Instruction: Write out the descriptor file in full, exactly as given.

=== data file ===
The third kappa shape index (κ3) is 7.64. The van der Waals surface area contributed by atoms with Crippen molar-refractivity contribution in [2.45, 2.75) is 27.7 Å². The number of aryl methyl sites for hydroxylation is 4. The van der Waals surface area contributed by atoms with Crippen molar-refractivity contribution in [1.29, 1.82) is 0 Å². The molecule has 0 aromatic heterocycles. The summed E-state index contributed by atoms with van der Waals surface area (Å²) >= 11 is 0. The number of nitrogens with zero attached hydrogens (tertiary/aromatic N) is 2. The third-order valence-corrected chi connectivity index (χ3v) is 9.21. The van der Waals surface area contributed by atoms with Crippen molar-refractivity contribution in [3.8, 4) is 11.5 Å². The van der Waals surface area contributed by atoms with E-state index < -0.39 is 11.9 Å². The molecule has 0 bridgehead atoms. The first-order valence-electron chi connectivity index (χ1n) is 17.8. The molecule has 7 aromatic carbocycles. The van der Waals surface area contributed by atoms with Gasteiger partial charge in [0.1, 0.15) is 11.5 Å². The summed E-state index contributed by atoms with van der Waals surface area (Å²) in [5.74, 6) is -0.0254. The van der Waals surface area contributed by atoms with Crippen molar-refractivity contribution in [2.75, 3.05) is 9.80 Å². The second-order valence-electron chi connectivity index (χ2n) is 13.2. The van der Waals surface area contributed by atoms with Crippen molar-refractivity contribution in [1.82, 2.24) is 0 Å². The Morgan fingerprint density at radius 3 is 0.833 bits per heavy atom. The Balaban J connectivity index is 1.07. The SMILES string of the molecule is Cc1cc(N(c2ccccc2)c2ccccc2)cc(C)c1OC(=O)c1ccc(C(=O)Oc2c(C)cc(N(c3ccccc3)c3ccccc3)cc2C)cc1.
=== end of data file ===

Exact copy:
The third kappa shape index (κ3) is 7.64. The van der Waals surface area contributed by atoms with Crippen molar-refractivity contribution in [2.45, 2.75) is 27.7 Å². The number of aryl methyl sites for hydroxylation is 4. The van der Waals surface area contributed by atoms with Crippen molar-refractivity contribution in [1.29, 1.82) is 0 Å². The molecule has 0 aromatic heterocycles. The summed E-state index contributed by atoms with van der Waals surface area (Å²) >= 11 is 0. The number of nitrogens with zero attached hydrogens (tertiary/aromatic N) is 2. The third-order valence-corrected chi connectivity index (χ3v) is 9.21. The van der Waals surface area contributed by atoms with Crippen molar-refractivity contribution in [3.8, 4) is 11.5 Å². The van der Waals surface area contributed by atoms with E-state index < -0.39 is 11.9 Å². The molecule has 0 bridgehead atoms. The first-order valence-electron chi connectivity index (χ1n) is 17.8. The molecule has 7 aromatic carbocycles. The van der Waals surface area contributed by atoms with Gasteiger partial charge in [0.1, 0.15) is 11.5 Å². The summed E-state index contributed by atoms with van der Waals surface area (Å²) in [5.74, 6) is -0.0254. The van der Waals surface area contributed by atoms with Crippen molar-refractivity contribution in [2.75, 3.05) is 9.80 Å². The second-order valence-electron chi connectivity index (χ2n) is 13.2. The van der Waals surface area contributed by atoms with Crippen molar-refractivity contribution in [1.82, 2.24) is 0 Å². The Morgan fingerprint density at radius 3 is 0.833 bits per heavy atom. The Balaban J connectivity index is 1.07. The SMILES string of the molecule is Cc1cc(N(c2ccccc2)c2ccccc2)cc(C)c1OC(=O)c1ccc(C(=O)Oc2c(C)cc(N(c3ccccc3)c3ccccc3)cc2C)cc1.